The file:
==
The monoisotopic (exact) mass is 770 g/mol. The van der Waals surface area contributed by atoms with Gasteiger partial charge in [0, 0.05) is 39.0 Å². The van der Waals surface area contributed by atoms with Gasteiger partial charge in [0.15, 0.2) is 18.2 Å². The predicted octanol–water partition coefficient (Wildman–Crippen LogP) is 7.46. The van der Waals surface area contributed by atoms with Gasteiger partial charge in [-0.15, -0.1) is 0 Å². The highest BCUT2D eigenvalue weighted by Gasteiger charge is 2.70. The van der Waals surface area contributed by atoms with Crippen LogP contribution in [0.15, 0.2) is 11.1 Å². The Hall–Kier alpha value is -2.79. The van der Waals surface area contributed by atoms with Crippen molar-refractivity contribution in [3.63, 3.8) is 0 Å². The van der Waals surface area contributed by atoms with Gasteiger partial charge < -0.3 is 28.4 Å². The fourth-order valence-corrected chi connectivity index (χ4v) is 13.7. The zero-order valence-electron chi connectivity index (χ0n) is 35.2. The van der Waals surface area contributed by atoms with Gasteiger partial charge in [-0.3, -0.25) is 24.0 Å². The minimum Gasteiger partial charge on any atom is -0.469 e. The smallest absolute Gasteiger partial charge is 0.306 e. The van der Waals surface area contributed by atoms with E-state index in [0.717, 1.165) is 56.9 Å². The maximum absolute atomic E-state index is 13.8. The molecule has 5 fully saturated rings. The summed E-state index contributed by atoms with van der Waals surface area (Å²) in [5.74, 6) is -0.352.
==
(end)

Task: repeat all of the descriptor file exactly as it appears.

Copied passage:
The monoisotopic (exact) mass is 770 g/mol. The van der Waals surface area contributed by atoms with Gasteiger partial charge in [0, 0.05) is 39.0 Å². The van der Waals surface area contributed by atoms with Gasteiger partial charge in [0.15, 0.2) is 18.2 Å². The predicted octanol–water partition coefficient (Wildman–Crippen LogP) is 7.46. The van der Waals surface area contributed by atoms with Gasteiger partial charge in [-0.15, -0.1) is 0 Å². The highest BCUT2D eigenvalue weighted by Gasteiger charge is 2.70. The van der Waals surface area contributed by atoms with Crippen LogP contribution in [0.15, 0.2) is 11.1 Å². The Hall–Kier alpha value is -2.79. The van der Waals surface area contributed by atoms with Crippen molar-refractivity contribution in [3.63, 3.8) is 0 Å². The van der Waals surface area contributed by atoms with Gasteiger partial charge < -0.3 is 28.4 Å². The fourth-order valence-corrected chi connectivity index (χ4v) is 13.7. The zero-order valence-electron chi connectivity index (χ0n) is 35.2. The van der Waals surface area contributed by atoms with Gasteiger partial charge in [-0.3, -0.25) is 24.0 Å². The minimum Gasteiger partial charge on any atom is -0.469 e. The smallest absolute Gasteiger partial charge is 0.306 e. The van der Waals surface area contributed by atoms with E-state index in [0.717, 1.165) is 56.9 Å². The maximum absolute atomic E-state index is 13.8. The molecule has 5 fully saturated rings. The summed E-state index contributed by atoms with van der Waals surface area (Å²) in [5.74, 6) is -0.352.